In Britain, as in many other developed countries, women who work as prostitutes are stranded in a socio-economic no man’s land, their work just about legal enough to offer a seedy but acceptable outlet for restrained bourgeois sexual mores and an economic option for women in desperate financial circumstances, and just about illegal enough that the market for commercial sex remains illicit and underground, depriving sex workers of public dignity and of the full protection of the justice system, and satisfying the prudish public drive to punish those who sell sex.

Amongst all of this moralising, misogynist apologism and equivocation, it is stupendously difficult to have a productive conversation about sex work. “There are very few spaces in which feminists with different perspectives on this issue get together and talk about it and find points to agree on,” said Nine. “There frequently isn't even room for debate at all, just point-scoring and shouting over people.”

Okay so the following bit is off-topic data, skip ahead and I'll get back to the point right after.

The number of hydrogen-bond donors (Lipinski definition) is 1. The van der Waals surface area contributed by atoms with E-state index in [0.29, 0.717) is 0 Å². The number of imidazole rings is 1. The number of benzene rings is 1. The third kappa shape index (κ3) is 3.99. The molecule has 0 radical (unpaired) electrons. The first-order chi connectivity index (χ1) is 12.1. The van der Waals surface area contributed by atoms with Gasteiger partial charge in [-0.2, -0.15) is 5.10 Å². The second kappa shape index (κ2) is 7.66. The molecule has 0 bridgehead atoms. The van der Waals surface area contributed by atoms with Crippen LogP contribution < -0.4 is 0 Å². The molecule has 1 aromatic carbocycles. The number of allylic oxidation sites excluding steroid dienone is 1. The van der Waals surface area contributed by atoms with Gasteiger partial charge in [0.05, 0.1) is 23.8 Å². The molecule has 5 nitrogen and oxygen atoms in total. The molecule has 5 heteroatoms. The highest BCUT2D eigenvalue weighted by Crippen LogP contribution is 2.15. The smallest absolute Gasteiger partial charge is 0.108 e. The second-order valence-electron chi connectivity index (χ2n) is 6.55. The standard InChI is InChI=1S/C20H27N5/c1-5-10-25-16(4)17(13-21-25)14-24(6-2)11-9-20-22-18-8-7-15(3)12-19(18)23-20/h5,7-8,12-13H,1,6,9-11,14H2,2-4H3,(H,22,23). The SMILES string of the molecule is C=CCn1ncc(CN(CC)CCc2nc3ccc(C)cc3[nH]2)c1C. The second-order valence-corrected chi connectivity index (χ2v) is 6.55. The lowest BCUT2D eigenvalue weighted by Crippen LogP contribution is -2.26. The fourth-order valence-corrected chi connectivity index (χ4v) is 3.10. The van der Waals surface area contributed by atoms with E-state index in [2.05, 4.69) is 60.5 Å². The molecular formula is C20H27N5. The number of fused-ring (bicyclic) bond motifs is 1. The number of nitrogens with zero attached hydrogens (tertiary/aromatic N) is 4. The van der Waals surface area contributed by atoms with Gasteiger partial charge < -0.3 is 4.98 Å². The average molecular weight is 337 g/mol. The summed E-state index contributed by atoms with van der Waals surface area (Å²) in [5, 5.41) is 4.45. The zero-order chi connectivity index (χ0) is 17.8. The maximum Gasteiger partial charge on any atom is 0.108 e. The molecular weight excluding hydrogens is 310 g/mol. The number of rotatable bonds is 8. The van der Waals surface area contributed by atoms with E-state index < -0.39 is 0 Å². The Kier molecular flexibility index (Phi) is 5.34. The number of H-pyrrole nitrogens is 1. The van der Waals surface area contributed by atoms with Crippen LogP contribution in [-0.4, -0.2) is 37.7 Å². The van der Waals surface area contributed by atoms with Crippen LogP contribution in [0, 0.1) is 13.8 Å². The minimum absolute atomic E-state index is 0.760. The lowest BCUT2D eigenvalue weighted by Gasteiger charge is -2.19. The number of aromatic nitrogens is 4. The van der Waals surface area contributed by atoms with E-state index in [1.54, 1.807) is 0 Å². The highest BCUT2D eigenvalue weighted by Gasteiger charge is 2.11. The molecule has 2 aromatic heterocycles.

The stagnation of the sex work debate around a brutal moral binary can be seen as the greatest extant danger to the future of feminism, particularly if one believes, as I do, that if we all stopped shouting at each other for a while we could hold the revolution tomorrow.

Belle De Jour: a misleading cipher

The keenest example of this unimaginative binary thinking is the Belle de Jour problem. Dr Brooke Magnanti of Bristol was recently forced to out herself as the former PhD student and prostitute behind the blog which turned into the book which turned into the lucrative, trashily unchallenging ITV adaptation, Secret Diary of a Call Girl, in which Billie Piper wears a variety of rump-revealing latex dresses and does a lot of heavy breathing.